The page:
Early in my career I worked in marketing for a tech company. My boss, the marketing VP, had been asked to leave and everyone was wondering what would happen next. Would she be replaced? Would one of us be promoted?
Late one afternoon I found a printout of a long email on the printer. It was from the sales development guy to his boss, one of the senior VPs, explaining why he should be put in charge of marketing and all of my team fired because we were all incompetent. It included a detailed plan for how to make this transition.
The author of the email (let’s call him Greg) was a piece of work. He would come in my office almost daily and quiz me about marketing programs, throw around marketing buzzwords he had learned in business school, and explain how we should do everything differently because we were making his job difficult. He had no allies at the company and (as far as I could tell) no one liked him, including his boss. Still, despite the fact he wasn’t succeeding at his own job, he was convinced he could do everyone else’s job better.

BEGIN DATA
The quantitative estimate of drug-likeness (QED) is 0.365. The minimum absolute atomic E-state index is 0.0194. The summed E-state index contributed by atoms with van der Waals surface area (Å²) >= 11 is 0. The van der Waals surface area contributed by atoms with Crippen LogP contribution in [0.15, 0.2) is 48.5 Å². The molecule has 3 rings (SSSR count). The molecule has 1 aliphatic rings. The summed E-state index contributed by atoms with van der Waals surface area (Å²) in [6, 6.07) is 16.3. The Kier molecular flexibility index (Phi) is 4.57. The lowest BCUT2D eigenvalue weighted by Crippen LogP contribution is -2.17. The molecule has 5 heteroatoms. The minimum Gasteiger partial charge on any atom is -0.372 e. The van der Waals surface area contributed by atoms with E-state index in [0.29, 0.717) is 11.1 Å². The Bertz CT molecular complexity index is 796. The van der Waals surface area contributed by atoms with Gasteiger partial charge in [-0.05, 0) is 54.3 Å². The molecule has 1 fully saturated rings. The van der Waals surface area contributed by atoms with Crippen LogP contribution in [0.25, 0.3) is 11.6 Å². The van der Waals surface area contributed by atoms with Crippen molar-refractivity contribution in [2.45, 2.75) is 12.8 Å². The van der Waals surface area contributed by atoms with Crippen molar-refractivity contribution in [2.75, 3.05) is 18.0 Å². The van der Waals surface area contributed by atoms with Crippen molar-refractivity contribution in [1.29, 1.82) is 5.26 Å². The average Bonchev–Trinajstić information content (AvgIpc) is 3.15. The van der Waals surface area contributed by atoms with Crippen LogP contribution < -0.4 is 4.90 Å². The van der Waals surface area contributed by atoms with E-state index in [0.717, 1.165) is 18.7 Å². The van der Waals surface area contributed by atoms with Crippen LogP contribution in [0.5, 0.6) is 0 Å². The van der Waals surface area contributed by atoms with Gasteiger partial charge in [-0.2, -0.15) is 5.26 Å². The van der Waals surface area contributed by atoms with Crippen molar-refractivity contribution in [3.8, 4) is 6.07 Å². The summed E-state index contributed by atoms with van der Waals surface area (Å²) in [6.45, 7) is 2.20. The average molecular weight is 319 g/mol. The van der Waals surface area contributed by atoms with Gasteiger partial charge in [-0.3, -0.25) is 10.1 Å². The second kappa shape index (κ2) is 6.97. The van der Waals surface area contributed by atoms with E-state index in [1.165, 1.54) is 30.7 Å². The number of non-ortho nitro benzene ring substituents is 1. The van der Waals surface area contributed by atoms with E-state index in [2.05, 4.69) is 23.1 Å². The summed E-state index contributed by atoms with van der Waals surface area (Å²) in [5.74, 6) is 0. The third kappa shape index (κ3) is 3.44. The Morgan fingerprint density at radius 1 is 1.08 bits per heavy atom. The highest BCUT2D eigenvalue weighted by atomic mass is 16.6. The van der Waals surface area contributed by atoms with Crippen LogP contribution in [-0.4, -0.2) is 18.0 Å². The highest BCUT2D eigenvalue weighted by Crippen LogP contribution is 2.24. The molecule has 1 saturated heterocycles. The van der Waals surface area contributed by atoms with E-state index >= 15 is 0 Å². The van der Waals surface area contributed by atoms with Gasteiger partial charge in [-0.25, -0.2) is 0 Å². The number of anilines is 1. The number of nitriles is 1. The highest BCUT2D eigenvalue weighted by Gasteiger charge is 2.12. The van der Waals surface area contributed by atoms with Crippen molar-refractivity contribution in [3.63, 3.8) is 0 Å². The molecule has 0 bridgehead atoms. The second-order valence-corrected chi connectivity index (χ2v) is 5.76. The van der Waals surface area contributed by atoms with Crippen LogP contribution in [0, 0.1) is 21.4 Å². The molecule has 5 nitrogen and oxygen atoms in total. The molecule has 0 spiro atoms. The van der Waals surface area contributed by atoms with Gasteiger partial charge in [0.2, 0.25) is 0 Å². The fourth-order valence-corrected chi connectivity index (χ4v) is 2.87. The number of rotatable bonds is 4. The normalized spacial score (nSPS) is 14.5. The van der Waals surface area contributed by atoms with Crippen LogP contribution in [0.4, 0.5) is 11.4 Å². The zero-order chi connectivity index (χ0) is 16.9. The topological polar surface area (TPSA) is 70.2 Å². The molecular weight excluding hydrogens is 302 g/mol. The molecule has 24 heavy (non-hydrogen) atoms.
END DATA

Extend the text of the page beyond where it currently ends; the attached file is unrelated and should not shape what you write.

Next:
So why would Greg have printed out an email he had already sent? I was pretty sure he left it on the printer intentionally for someone in my group to find so we’d know he had declared war on us. That’s just the kind of guy he was.
At this point, I think I was the only person who knew how sleezy this guy was, so I quietly showed Greg’s email to my team as well as a senior staff member and a friend in HR. Everyone was now on alert for whatever he would try next. I left that job a few months later for a number of reasons, but Greg was definitely one of them.
Six months later I heard from friends at the company that (thanks to all the eyes on him) Greg had been caught in a kickback scheme, having the company pay one of his friends thousands of dollars for “consulting work” and the two of them splitting the cash. Said cash was being used to fund Greg’s long-time cocaine addiction, which he had been indulging during work hours.
Of course he was fired. I wonder what would have happened if he hadn’t left that email on the printer that afternoon.